During the fallout of Studio Ghibli's 2014 hiatus, film producer Yoshiaki Nishimura founded Studio Ponoc the following year. Among the deep roster of Ghibli talent that came with him was artist-turned-director Hiromasa Yonebayashi, who began his career animating such classics as Princess Mononoke, Spirited Away, and Ponyo before teaming with Nishimura on his second directorial effort, When Marnie Was There. Yonebayashi proved to be a natural fit for the fledgling studio's first film Mary and the Witch's Flower, an adaptation of Mary Stewart's 1971 children's novel The Little Broomstick.
Lightweight and entertaining during its breezy 103-minute lifespan, Mary and the Witch's Flower follows young Mary Smith across (and occasionally above) the pastoral British countryside. A stubborn, clumsy, and well-meaning young lady, wild-haired Mary is staying temporarily with her great aunt Charlotte; her environment may look idyllic, but the young girl seems uncomfortable in her own skin. After running an errand into town on a misty morning, Mary follows what might be a magical cat into the surrounding forest ahead of Peter, a local boy, where she discovers a glowing purple plant near an abandoned broomstick with strange carvings on the handle. Soon enough, Mary is whisked into the clouds and ends up at mystical Endor college, where she's found to be in command of strong magical powers. Although she's excited to finally be great at something, Mary's newfound ability might just be due to her glowing purple discovery.
Mary and the Witch's Flower is a visually appealing adventure that unfolds nicely, serving up a memorable moments and solid characters that play off each other well. It's also prefaced by a short opening sequence that, while seemingly leading nowhere, enjoys a well-timed payoff late in the film that's satisfying but not predictable. The story is accessible for kids and adults alike, and its British backdrop ends up being a refreshing change from traditional anime fare. (Not surprisingly, this is one rare instance where the English dub feels more appropriate than the Japanese track.)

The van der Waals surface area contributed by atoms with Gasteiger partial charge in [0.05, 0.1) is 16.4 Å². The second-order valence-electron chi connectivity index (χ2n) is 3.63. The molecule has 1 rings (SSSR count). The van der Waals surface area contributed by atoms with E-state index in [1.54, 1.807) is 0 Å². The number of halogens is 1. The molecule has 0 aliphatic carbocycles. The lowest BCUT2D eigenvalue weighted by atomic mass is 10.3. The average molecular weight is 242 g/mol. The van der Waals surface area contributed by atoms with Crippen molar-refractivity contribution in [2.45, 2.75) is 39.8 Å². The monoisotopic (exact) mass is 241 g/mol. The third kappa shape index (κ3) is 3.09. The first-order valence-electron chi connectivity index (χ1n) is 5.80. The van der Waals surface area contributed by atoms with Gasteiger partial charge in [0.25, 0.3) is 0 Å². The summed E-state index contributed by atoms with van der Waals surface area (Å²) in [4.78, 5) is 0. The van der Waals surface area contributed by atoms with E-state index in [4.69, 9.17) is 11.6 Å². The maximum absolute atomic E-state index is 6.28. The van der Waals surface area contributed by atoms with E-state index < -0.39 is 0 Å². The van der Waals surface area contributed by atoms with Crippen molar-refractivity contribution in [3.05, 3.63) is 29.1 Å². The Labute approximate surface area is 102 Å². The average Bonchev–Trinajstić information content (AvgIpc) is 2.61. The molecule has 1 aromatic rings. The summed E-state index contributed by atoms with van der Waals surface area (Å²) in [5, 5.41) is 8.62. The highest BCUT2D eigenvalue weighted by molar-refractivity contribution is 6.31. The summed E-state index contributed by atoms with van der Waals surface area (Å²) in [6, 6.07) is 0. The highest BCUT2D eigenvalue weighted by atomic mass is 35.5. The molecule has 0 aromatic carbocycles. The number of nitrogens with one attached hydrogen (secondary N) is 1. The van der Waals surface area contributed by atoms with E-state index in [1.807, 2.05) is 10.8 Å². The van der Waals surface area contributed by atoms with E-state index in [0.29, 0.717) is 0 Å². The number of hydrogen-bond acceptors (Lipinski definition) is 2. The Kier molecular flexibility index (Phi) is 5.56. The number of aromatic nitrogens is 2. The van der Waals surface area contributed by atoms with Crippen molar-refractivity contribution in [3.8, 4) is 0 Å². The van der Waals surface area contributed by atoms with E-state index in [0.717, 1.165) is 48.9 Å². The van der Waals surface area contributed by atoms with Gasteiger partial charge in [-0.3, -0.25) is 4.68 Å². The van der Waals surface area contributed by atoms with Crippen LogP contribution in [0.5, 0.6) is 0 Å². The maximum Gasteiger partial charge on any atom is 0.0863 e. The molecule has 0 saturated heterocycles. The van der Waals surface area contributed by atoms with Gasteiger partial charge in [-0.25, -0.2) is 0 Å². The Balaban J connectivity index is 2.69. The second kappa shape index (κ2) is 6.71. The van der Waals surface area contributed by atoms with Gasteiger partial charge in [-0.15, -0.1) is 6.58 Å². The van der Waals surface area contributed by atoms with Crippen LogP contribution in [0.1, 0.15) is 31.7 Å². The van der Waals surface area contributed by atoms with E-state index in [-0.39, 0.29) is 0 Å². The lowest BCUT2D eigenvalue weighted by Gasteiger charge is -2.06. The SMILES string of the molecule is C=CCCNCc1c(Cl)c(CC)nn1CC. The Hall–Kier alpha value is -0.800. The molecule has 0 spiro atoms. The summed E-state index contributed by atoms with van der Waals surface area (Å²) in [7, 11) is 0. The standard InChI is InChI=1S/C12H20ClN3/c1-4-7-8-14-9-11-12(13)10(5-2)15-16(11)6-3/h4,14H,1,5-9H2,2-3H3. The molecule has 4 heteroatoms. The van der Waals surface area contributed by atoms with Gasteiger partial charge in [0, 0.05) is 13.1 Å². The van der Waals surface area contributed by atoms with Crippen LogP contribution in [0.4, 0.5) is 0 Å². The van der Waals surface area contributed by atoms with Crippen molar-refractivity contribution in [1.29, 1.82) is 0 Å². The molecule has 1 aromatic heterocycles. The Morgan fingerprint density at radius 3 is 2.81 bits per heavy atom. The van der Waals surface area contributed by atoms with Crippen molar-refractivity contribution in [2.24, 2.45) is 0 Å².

My only two complaints? For starters, Mary and the Witch's Flower can't help but borrow liberally from Studio Ghibli's deep catalog of fantasy films -- from visual designs to music and character elements, there's a certain "sameness" here that might irk fans looking for something a little different. It's not surprising, given the careers of key creative team members, nor is it completely off-putting this early in the studio's lifespan. In fact, the familiarity here might even work to the film's advantage -- but in my mind, it's neither a tonal advantage nor a complete turn-off. What did slightly bother me, on the other hand, is the film's lack of commitment to its "villains" (if you can call them that); without revealing any major spoilers, two characters flip-flop from friends to adversaries and back much too quickly, which feels more like a convenient roadblock than an organic part of the story. Ghibli films have become known for favoring internal conflicts over tradition villains, and it's almost like the screenwriters couldn't decide which path to stay on here.
In any case, the good far outweighs the bad here -- so whether you're flying blind into this one or have been eager to see it for years, GKIDS' new Blu-ray/DVD combo pack proves to be a great package. The A/V presentation is flat-out flawless, which certainly sells Mary and the Witch's Flower's outstanding visual design, capable voice acting (in both English and Japanese), and enveloping audio mix. What's more is that the bonus features are very well-rounded considering its limited theatrical release, which should please anyone accustomed to importing Blu-rays just to get a good version.
Without question, this recent animated film looks flat-out flawless on Blu-ray: GKIDS obviously had a great 1080p transfer from Universal to work worth, which has been translated seamlessly to disc with no apparent issues. Mary and the Witch's Flower has a beautiful style with great designs, painterly backgrounds, and interesting visual flourishes that grab the viewer's attention from start to finish. Image detail, texture, and color reproduction are all quite stunning at times, with relatively deep black levels and strong contrast that creates a nice illusion of depth. No obvious digital imperfections -- including animation regulars like banding, compression artifacts, or jagged edges -- could be spotted along the way, rounding out the visual presentation nicely. Overall, it's a great-looking film that we're lucky to have: this one only earned a limited domestic theatrical release back in January, so it's good to have a nice copy on disc so quickly.